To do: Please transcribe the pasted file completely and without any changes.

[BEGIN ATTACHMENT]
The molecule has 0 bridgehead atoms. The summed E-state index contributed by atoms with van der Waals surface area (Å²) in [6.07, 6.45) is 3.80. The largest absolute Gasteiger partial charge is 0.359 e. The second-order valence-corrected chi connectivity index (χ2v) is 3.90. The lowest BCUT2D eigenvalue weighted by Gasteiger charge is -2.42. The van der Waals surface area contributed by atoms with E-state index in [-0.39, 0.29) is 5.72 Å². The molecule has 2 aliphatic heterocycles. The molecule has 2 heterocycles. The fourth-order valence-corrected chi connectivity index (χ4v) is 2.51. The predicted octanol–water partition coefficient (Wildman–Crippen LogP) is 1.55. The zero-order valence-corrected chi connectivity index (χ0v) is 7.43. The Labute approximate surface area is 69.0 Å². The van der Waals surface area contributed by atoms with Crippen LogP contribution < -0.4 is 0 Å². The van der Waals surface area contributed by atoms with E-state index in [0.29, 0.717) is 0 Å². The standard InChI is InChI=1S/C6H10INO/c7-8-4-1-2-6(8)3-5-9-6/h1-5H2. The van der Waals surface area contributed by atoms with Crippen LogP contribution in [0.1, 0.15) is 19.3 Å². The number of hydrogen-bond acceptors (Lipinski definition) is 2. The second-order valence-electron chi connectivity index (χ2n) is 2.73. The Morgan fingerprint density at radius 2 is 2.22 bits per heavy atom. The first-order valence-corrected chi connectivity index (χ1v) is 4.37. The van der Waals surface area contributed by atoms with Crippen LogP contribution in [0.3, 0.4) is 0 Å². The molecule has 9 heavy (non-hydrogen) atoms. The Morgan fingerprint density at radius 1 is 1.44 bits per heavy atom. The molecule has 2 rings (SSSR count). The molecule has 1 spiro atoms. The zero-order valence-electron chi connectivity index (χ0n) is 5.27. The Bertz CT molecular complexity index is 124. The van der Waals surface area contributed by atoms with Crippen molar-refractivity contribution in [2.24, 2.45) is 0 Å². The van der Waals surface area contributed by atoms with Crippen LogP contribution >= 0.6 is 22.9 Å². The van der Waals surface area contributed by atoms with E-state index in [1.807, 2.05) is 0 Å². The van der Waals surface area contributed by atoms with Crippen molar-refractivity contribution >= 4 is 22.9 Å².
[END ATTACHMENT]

The molecule has 0 bridgehead atoms. The summed E-state index contributed by atoms with van der Waals surface area (Å²) in [6.07, 6.45) is 3.80. The largest absolute Gasteiger partial charge is 0.359 e. The second-order valence-corrected chi connectivity index (χ2v) is 3.90. The lowest BCUT2D eigenvalue weighted by Gasteiger charge is -2.42. The van der Waals surface area contributed by atoms with E-state index in [-0.39, 0.29) is 5.72 Å². The molecule has 2 aliphatic heterocycles. The molecule has 2 heterocycles. The fourth-order valence-corrected chi connectivity index (χ4v) is 2.51. The predicted octanol–water partition coefficient (Wildman–Crippen LogP) is 1.55. The zero-order valence-corrected chi connectivity index (χ0v) is 7.43. The Labute approximate surface area is 69.0 Å². The van der Waals surface area contributed by atoms with Crippen LogP contribution < -0.4 is 0 Å². The van der Waals surface area contributed by atoms with E-state index in [0.29, 0.717) is 0 Å². The standard InChI is InChI=1S/C6H10INO/c7-8-4-1-2-6(8)3-5-9-6/h1-5H2. The van der Waals surface area contributed by atoms with Crippen LogP contribution in [0.1, 0.15) is 19.3 Å². The number of hydrogen-bond acceptors (Lipinski definition) is 2. The second-order valence-electron chi connectivity index (χ2n) is 2.73. The Morgan fingerprint density at radius 2 is 2.22 bits per heavy atom. The first-order valence-corrected chi connectivity index (χ1v) is 4.37. The van der Waals surface area contributed by atoms with Crippen LogP contribution in [0.3, 0.4) is 0 Å². The molecule has 9 heavy (non-hydrogen) atoms. The Morgan fingerprint density at radius 1 is 1.44 bits per heavy atom. The molecule has 2 rings (SSSR count). The molecule has 1 spiro atoms. The zero-order valence-electron chi connectivity index (χ0n) is 5.27. The Bertz CT molecular complexity index is 124. The van der Waals surface area contributed by atoms with Crippen molar-refractivity contribution in [2.24, 2.45) is 0 Å². The van der Waals surface area contributed by atoms with Crippen LogP contribution >= 0.6 is 22.9 Å². The van der Waals surface area contributed by atoms with E-state index in [1.807, 2.05) is 0 Å². The van der Waals surface area contributed by atoms with Crippen molar-refractivity contribution >= 4 is 22.9 Å².